Add Back Depreciation To Free Cash Flow Because It Mortgage Lenders Are Dropping Like Flies With Their Little Legs Turned Up And Kicking

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Mortgage Lenders Are Dropping Like Flies With Their Little Legs Turned Up And Kicking

Negative news after negative news fills page after page of the print media, and the public is left wondering what is going on when news broadcasts with a negative outlook on radio and TV. Fear can be a crippling emotion for many investors who would have thought nothing of buying a high-priced property a year ago and have little chance of breaking even. All were to be made upon arrival. A savvy investor who has experienced a cycle or two now recognizes opportunity knocking at the door. Yes, some areas will get a bigger bounce than others, but the worst economically depressed areas have deals that make sense. There are some areas where the affordability index is still good. What if commercial and other income producing properties that used overextended poor projection models on the part of developers and now the situation brings them to the brink of financial ruin.

As per the past anticipatory actions, this class of investors avoids the madding crowd as much as possible. Arriving late to the party and staying too long is a common public mistake. Whether it’s stocks, real estate, dot com or other hot and flash investments, public investors, in most cases, lose. An exception would be in the case of real estate for long-term investments if they can hold it. Many parts of the country have high lists of foreclosures with more coming. Distressed commercial and residential properties are suitable for acquisition. Now, if the price is right, the debt service ratio and capitalization rate can actually mean something. In many areas, rents have held back, albeit slightly unappreciated. There are exceptions, of course, but overall, returns are possible at a fair price. Banks and mortgage lenders are forced to quickly dispose of a real estate owner (REO). Thus with a market saturated with foreclosures (in much of the country) and other unproductive properties and a slow real estate market it is worth something to work with lenders. Bank or mortgage lenders take ownership of the property after all efforts to continue residential defaults have failed and foreclosure action has taken place, and opportunistic litigants can take action here.

Here, the rent for a single-family home is charged for a longer holding period to determine the “strike price” of the contract. At this point there is no shortage of properties to offer to buy under contract on real estate owned properties. Working from the back end, the contrarian investor will plug in the estimated rent based on the current market rent, taking into account monthly maintenance and upkeep, hazard insurance, taxes, professional management, a 5% or more vacancy factor, and other costs. Large portfolio investors moved to low to moderate leverage positions, similar to the major tax changes in the depreciation schedule in 1986. The reason these properties become REO properties is because the loan has the ability to exit the life of the return based on value compared to similar investments. The same can be said in this situation. A buy and flip strategy can work if the acquisition price is low enough for a quick flip, the strategic price of the property is 10% to 15% below market, and it is kept in fair or great shape. In this instance a little bit more leverage can be considered, but this could be worse unless the market strengthens. Deep discounts can treat many risky investments.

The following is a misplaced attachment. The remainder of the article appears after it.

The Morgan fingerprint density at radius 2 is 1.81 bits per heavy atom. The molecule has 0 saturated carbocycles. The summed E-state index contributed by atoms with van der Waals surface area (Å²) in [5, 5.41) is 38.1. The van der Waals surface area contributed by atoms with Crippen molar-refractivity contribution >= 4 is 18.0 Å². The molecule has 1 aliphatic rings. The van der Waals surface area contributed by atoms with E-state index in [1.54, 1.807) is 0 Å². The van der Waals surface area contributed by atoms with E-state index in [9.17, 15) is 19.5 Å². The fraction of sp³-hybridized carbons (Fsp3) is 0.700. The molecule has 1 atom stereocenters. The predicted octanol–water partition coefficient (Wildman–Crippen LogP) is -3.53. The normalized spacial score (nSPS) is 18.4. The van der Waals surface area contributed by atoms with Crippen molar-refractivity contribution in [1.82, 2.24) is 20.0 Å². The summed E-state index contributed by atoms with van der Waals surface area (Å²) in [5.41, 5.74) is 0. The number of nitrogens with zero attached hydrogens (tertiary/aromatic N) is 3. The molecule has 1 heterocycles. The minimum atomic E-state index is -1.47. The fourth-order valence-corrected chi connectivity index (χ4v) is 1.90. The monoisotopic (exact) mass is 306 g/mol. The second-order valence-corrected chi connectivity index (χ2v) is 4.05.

Return to the paint drying method of renting and holding. It’s slow and steady and not as flashy as the buy and flip program.

As an example: Bob the “Neighborhood Contrarian” is looking at an REO owned property serviced by an out-of-state lender in bankruptcy. A court-appointed trustee is temporarily handling the loan portfolio, where the loan is disbursed. Bob is interested in a property listed by a local realtor. The home was originally purchased two years ago for $250,000.00. The previous owner placed a piggyback first and second mortgage loan with an 80% LTV (loan to value) first mortgage of $200,000.00 and a 20% LTV second mortgage of $50,000.00. The first and second mortgagees were two separate lenders. The house has been empty for more than five months and the grass is mowed periodically. Open houses and marketing efforts have been fruitless with zero results. Bob and his sharp pencil begin to draw returns. A foreclosure action on the part of the first mortgagee foreclosed on the second mortgagee who chose not to bid at the auction. When the gavel fell on a court house sale of foreclosure sale, the first mortgage holder was the only one left subject to real estate taxes as superior.

After careful due diligence, Bob determines that the market rent for this property will be $1,800/month. Taxes are currently $3,600/year or $300/month. Hazard insurance is quoted at $1,800/year or $150/month. The commercial property manager’s fee will be 75% of the first month’s rent and 10% of the rent collected per month. A 5% void factor is applied to the equation. The home has four bedrooms, two baths, 2,000 square feet of ranch style, and a two-car garage with a pool. The pool has a security fence and a child alarm system. Schools and employment and shopping centers are close by. Carpet and paint need immediate attention. Equipment needs to be upgraded. The roof was replaced five years ago. Bob figures new carpet and tile will run $6,400.00 and a total interior painting color scheme change at $3,900. New refrigerator and stove and updated microwave over stove will be installed $2,800. Tenant will pay all utilities and pool and lawn maintenance and minimum repairs.

The rental agent confirmed Bob’s findings that the rent with upgrades could do $1,800/month. Bob’s investments in the market and certificates of deposit were yielding more than 6% annually. To move quickly, Bob decided to make one